LilaTovCocktail: Ingredients: one part NE Ohio; two parts politics; two parts media, and one part each: culture, family & the Jewish community. Directions: Shake well.

Should Federation move its HQ east?


by Marilyn Karfeld, Cleveland Jewish News, 4/11/08

About 50 civic leaders have joined forces to contest the Jewish Community Federation of Cleveland’s proposed move to an eastern suburb.

A group headed by David Goldberg, co-chairman of AmTrust Bank, formerly Ohio Savings, was to present objections to the move at a meeting today (April 11) of Federation’s Community Relations Committee (CRC).

Goldberg, immediate past chair of the Downtown Cleveland Alliance and a longtime Jewish communal leader, declined to argue his case in the newspaper before the CRC hears firsthand of his group’s concerns. “We respect the trustees to make the decision,” he says, adding that it should be made with broad community input.

Federation leaders have “slowed the process down” in response to those who wanted more community input, says Stephen H. Hoffman, Federation president. While he insists he has no opinion on the move at this time and is in “a listening mode,” Hoffman says a decision on the location of the new headquarters is likely this summer “at the latest.”

Read the rest of the story at the Cleveland Jewish News.

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BBC April 13, 2008 at 10:01 AM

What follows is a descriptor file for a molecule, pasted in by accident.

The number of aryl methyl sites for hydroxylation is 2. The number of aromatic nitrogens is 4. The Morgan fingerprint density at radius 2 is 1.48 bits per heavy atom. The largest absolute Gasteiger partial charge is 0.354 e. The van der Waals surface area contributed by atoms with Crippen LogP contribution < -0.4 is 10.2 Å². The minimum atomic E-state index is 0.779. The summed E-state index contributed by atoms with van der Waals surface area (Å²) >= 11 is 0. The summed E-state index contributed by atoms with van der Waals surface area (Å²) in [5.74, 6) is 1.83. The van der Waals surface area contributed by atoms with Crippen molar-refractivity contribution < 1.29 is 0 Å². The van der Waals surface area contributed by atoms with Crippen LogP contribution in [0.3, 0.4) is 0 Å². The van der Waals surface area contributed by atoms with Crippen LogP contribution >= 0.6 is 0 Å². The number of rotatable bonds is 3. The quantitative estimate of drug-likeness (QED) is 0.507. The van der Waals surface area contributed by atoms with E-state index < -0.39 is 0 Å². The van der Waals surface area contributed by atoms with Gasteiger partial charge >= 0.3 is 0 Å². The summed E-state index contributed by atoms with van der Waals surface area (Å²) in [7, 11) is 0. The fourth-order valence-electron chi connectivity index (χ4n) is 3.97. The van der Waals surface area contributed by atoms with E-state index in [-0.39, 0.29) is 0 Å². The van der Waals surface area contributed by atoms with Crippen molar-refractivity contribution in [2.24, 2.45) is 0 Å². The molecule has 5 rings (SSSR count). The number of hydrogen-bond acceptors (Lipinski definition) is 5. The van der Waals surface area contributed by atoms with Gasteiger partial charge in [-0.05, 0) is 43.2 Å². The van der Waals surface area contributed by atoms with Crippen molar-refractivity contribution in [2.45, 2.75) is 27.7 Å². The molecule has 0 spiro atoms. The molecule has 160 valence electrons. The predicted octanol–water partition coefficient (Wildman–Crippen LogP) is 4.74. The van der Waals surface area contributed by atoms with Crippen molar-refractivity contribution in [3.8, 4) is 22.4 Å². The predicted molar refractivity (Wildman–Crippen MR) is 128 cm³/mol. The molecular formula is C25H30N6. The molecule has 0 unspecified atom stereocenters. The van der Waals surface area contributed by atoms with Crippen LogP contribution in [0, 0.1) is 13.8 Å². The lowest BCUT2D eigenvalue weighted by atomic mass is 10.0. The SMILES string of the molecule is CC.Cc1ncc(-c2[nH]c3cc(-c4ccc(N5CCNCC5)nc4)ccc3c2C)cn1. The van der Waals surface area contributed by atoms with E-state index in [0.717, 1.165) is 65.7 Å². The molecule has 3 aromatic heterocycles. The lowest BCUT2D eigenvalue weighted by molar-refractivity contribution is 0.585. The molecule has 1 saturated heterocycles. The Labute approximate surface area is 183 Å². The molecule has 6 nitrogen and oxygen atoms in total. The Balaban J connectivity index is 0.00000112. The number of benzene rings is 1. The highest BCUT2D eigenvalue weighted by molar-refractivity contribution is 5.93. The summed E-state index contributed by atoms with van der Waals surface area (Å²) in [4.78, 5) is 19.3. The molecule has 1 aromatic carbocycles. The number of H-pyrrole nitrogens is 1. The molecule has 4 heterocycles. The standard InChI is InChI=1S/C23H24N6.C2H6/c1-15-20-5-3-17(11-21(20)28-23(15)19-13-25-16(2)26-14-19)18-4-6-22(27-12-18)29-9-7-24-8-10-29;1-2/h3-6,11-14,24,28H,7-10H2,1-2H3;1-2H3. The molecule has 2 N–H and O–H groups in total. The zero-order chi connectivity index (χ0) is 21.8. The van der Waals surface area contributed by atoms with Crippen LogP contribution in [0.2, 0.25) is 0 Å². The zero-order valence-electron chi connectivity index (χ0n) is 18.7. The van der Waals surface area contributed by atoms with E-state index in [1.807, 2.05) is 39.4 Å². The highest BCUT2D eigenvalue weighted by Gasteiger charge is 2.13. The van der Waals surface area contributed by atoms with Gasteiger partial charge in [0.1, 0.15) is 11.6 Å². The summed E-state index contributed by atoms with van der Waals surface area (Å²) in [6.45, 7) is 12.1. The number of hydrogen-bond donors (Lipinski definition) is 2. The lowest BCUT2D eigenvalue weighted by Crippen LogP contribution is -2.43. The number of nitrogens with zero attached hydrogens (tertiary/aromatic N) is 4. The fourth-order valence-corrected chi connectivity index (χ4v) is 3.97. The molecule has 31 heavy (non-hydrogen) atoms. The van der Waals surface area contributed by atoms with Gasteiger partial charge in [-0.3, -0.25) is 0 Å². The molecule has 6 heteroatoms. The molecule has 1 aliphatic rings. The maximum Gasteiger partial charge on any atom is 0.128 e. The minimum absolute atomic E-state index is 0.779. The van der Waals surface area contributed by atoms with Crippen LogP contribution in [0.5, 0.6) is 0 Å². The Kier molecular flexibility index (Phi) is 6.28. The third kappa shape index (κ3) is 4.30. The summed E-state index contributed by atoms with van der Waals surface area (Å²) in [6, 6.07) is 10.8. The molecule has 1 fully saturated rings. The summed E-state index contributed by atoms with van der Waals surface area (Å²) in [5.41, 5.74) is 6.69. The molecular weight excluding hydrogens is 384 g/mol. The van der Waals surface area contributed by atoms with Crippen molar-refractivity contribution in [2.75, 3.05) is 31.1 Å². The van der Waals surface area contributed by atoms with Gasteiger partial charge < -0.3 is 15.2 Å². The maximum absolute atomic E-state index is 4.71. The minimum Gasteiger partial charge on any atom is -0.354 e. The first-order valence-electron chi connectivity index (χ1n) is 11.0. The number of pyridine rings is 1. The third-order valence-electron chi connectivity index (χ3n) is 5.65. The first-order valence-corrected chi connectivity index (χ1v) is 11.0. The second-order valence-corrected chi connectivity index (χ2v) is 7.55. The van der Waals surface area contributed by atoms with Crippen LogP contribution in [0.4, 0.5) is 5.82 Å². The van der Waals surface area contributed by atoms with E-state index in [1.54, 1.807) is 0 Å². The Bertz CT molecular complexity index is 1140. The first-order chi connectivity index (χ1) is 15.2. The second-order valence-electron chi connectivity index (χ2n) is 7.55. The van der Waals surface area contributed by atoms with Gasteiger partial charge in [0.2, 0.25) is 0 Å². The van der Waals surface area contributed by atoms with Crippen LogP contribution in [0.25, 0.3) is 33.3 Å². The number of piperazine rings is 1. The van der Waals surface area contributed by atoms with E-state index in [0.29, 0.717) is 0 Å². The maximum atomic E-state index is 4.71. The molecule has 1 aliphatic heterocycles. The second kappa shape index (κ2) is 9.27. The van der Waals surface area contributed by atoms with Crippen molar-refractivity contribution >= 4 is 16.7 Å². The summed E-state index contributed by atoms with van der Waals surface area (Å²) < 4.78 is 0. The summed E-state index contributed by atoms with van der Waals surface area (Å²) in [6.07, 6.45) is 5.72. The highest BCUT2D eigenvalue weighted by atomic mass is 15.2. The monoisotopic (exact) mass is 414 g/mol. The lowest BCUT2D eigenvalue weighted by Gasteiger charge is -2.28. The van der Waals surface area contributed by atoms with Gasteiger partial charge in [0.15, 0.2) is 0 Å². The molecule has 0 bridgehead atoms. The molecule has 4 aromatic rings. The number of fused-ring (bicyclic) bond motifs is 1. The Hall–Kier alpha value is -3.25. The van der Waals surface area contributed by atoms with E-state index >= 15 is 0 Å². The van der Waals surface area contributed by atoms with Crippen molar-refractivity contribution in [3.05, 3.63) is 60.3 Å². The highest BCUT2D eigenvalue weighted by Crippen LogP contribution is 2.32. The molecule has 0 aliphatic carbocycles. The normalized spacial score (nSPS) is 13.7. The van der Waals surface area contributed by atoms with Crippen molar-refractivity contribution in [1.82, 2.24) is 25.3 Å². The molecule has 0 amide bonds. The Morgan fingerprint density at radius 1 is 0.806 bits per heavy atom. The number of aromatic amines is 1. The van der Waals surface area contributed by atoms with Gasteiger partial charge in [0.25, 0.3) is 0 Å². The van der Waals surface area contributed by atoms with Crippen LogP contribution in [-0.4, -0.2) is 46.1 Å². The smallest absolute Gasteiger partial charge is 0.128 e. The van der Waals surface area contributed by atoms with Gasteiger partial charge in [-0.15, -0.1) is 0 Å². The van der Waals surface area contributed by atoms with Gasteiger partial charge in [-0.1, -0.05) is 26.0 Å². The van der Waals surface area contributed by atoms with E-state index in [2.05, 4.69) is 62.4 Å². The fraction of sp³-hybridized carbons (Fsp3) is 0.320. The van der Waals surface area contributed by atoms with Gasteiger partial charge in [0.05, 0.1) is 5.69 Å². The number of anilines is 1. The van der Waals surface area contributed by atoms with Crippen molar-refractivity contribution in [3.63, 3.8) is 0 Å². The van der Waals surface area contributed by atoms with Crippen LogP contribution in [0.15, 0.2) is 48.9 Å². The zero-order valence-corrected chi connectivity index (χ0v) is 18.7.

No--adamantly no. Can we stop the run away madness?

Lila Hanft April 14, 2008 at 10:31 AM  


Thanks for your comment.

Preventing downtown corporations and businesses from fleeing to the 'burbs has been on the community development agenda for decades.

But I'm wondering if it makes any difference when the company Cleveland risks losing is not a business but a nonprofit agency?

Corporations usually leave the city for the suburbs in pursuit of greater profit. They may be lured by tax incentives, the perception of a better educated workforce, the promise of better security and the appeal of new and/or larger facilities.

Nonprofits like the Federation don't move for the same reasons. They aren't hoping to make more money in the suburbs: they're hoping to improve community relations and extend and deepen contact with the populations they serve. And most of Northeast Ohio's Jews live east of the city.

How big a blow to downtown would the loss of Federation be?

And is there a different set of community development strategies that could keep nonprofit agencies from moving to the 'burbs?

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